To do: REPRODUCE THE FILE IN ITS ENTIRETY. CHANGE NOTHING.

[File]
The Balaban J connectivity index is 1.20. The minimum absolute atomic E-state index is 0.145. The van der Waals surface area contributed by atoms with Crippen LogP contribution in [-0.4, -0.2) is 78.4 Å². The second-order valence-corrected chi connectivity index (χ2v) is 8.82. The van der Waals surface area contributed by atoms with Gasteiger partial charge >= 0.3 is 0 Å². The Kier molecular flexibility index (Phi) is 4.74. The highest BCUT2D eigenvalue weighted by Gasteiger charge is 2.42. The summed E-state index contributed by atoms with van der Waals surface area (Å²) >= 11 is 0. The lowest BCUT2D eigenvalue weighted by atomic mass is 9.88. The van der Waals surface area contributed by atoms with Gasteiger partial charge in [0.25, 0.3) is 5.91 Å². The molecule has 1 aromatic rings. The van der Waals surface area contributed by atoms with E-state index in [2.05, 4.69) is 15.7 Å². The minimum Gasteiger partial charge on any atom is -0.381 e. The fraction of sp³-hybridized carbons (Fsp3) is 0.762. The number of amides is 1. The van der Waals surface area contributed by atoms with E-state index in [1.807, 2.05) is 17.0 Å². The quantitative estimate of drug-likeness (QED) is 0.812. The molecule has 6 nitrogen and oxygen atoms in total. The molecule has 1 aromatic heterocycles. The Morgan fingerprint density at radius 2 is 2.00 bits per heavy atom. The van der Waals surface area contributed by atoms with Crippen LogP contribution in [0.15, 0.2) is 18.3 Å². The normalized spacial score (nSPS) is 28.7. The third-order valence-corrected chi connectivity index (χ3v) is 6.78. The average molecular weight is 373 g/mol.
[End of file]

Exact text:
The Balaban J connectivity index is 1.20. The minimum absolute atomic E-state index is 0.145. The van der Waals surface area contributed by atoms with Crippen LogP contribution in [-0.4, -0.2) is 78.4 Å². The second-order valence-corrected chi connectivity index (χ2v) is 8.82. The van der Waals surface area contributed by atoms with Gasteiger partial charge >= 0.3 is 0 Å². The Kier molecular flexibility index (Phi) is 4.74. The highest BCUT2D eigenvalue weighted by Gasteiger charge is 2.42. The summed E-state index contributed by atoms with van der Waals surface area (Å²) >= 11 is 0. The lowest BCUT2D eigenvalue weighted by atomic mass is 9.88. The van der Waals surface area contributed by atoms with Gasteiger partial charge in [0.25, 0.3) is 5.91 Å². The molecule has 1 aromatic rings. The van der Waals surface area contributed by atoms with E-state index in [2.05, 4.69) is 15.7 Å². The minimum Gasteiger partial charge on any atom is -0.381 e. The fraction of sp³-hybridized carbons (Fsp3) is 0.762. The number of amides is 1. The van der Waals surface area contributed by atoms with E-state index in [1.807, 2.05) is 17.0 Å². The quantitative estimate of drug-likeness (QED) is 0.812. The molecule has 6 nitrogen and oxygen atoms in total. The molecule has 1 aromatic heterocycles. The Morgan fingerprint density at radius 2 is 2.00 bits per heavy atom. The van der Waals surface area contributed by atoms with Crippen LogP contribution in [0.15, 0.2) is 18.3 Å². The normalized spacial score (nSPS) is 28.7. The third-order valence-corrected chi connectivity index (χ3v) is 6.78. The average molecular weight is 373 g/mol.